Ubirr is the most famous sunset spot in Kakadu but if you're there for a few days we definitely recommend checking out Nawalandja too. It's just a 300m leisurely climb from the car park to the top of the rocky plateau, offering amazing views over the plains and Nourlangie rock. Unlike Ubirr there are no gates here so you can stay for as long as you like, soaking up the last of the rays.There were only a couple of people here when we visited and the plateau is huge so it still had that alone in the wilderness feel. It is a very beautiful, calming experience to watch the sun slowly light up the rocks in the distance.
Sandstone and River Walk
This easy 6.5km loop track gives you a great overview of the surrounding countryside. It follows on from the shorter Bardedjilidji Walk (2.5km), which was actually our favourite part of the track so if you're short on time you could just do this loop. The Bardedjilidji track takes you round a series of sandstone pillars, which feel like you're wondering through an ancient man made city, nature is so spectacular!
The rest of the walk largely follows the East Alligator River, and is very pretty, though at times I found the proximity to the croc infested water rather alarming! It's also a good spot for spotting white bellied sea eagles.
The routes are different depending on whether you are visiting in the wet or the dry so make sure you check the website closely. The wet season route looks far more spectacular as you pass over many of the waterfalls. In the dry you are largely flying over escarpment and flood plains which is beautiful in its own right, but there are no waterfalls which was a tiny bit disappointing. It's a great vantage point for spotting wildlife though, and we saw heaps of crocs and brumbies which was fantastic. It's also the only real way you can get any idea of the scale of the park too, which is simply staggering. I would love to try this flight again in the wet, one for next time!
It's worth noting that Kakadu has two distinct weather patterns - the wet and the dry season- that will affect what you can do when you visit. The wet season runs roughly from October to March and can flood much of the area, meaning a lot of the attractions will be inaccessible.
Some are year round though, including several of the rock art sites and yellow water river cruises, and the benefits are that there will be fewer visitor numbers than in the dry.
We'd love to go back to experience a scenic flight over the roaring waterfalls too. Most people do choose to visit in the dry though as this is a time when you can access everything including the waterholes which can see crocs in the waterholes during wet season. It's also a good time to see wildlife as they tend to congregate around the few waterholes that are left.
The park entrance fee is $25, good for 14 days, and should be purchased as soon as you arrive at the visitor centre.
We ummed and aaaahed over getting a 4wd as they are so much more expensive to rent, in the end, we did and didn't regret it. Some of the waterholes are not accessible to 2wd unless you are prepared to risk serious damage.
We wouldn't have taken a 2wd to Gunlom falls or Motor Car falls for example. Unfortunately, our car rental agreement despite being for a 4wd prohibited us visiting Jim Jim and Twin falls - much to our disappointment.
Check your rental agreement carefully as we heard rumours about cars being fitted with trackers and fines handed out for those who did take them there - this might not be true but we didn't want to try our luck.
Another thing to be aware of is that all rental companies put a cap on the amount of free kilometres you can drive per day (this tends to be 100km). After this you'll start paying per kilometre you go over. This can be frustrating as the distances are quite long and you'll fly over this limit, so account for this before you arrive.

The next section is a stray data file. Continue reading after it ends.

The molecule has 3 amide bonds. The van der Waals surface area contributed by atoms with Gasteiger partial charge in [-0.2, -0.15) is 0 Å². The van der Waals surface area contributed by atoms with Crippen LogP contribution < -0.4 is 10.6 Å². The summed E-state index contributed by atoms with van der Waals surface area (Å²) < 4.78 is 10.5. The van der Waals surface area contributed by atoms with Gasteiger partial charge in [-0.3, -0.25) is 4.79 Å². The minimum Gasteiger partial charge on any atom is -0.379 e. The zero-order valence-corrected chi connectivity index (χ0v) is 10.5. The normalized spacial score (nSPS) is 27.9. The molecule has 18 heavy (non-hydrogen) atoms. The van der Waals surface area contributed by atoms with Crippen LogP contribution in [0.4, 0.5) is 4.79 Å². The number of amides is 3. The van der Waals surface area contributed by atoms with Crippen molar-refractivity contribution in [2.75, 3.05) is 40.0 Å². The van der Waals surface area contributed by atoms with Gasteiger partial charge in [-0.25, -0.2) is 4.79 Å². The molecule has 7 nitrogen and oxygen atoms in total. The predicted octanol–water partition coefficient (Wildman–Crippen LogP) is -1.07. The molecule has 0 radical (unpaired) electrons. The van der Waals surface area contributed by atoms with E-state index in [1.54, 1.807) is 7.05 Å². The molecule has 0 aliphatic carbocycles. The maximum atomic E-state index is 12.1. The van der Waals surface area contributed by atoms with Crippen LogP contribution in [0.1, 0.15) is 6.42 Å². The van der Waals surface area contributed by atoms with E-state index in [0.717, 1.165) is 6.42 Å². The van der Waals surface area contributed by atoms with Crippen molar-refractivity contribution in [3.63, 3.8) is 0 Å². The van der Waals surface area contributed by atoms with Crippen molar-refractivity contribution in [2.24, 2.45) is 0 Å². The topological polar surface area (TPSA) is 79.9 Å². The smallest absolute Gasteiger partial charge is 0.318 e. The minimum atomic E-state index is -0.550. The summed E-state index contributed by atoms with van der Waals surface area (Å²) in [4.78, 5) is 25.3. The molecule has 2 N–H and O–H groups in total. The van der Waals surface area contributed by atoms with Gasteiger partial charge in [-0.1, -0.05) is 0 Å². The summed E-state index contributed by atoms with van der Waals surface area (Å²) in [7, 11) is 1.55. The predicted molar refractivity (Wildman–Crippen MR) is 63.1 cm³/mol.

We're not going to lie, you don't come here for the food. There is a great supermarket in Jabiru though so if you have access to cooking facilities or you want to make your own lunches you'll be fine. Sadly since our visit, the village bakery has closed down which was our go to for lunch.
The only restaurant we'd recommend (and I think we tried them all given we were there for seven days) was the Thai food at the general store. Like all food in Kakadu, it was expensive but the portions were so big it did us for lunch the next day. Small eaters should definitely share! The next best would be the food at the Cooinda lodge if you are staying out that way, or after you finish the sunset yellow water cruise.
We were in Kakadu just over a week in total and ended up trying several different accommodation options.
Mecure crocodile hotel: This was a nice midrange option, clean and large rooms with all the usual amenities. A similar hotel would be much cheaper in other parts of Australia, but all accommodation in Kakadu National Park are overpriced. The hotel is in Jabiru which is well placed near to the supermarket and roughly 45 minutes drive from both Ubirr and Yellow Water (in between both).
Cooinda Lodge: This hotel was in a lovely leafy and shady area, very close to where the yellow water river cruises run from (you buy your tickets from here). The rooms are individual freestanding cabin types. They are spacious but for us, that's where it stopped.
Edit: Cooinda lodge is currently in the process of a full refurb, exciting news if you're heading to Kakadu later in the year!
They were quite dark and dingy and a few cockroaches were scuttling around. This was a shame because the restaurant was better than any in Jabiru. If you are doing a yellow water sunrise cruise, we'd still recommend staying here as otherwise, the early start from Jabiru would be fairly brutal. The location is also very good for visiting some of the water holes, such as Gunlom and Motor Car falls, which make a very long day trip from Jabiru.
Anbinik Kakadu Resort: This was by far the cheapest and best value option we stayed in, in Kakadu. The bush bungalows are fairly compact and though they have a private bathroom, it is not actually attached. It's only around a 30-second walk though and each room has a key to their own.
It's fan only so if you can't do without AC it won't be for you. We found it very charming and they even squeezed in coffee and tea making facilities which was a bonus. The setting is lush garden and you can use the shared BBQ facilities. Like the Mecure it is also situated in Jabiru.
If this has you wanting more, then you might like the following blogs:
Ever been to Kakadu? Have you visited in the wet season? Let us know in the comments below.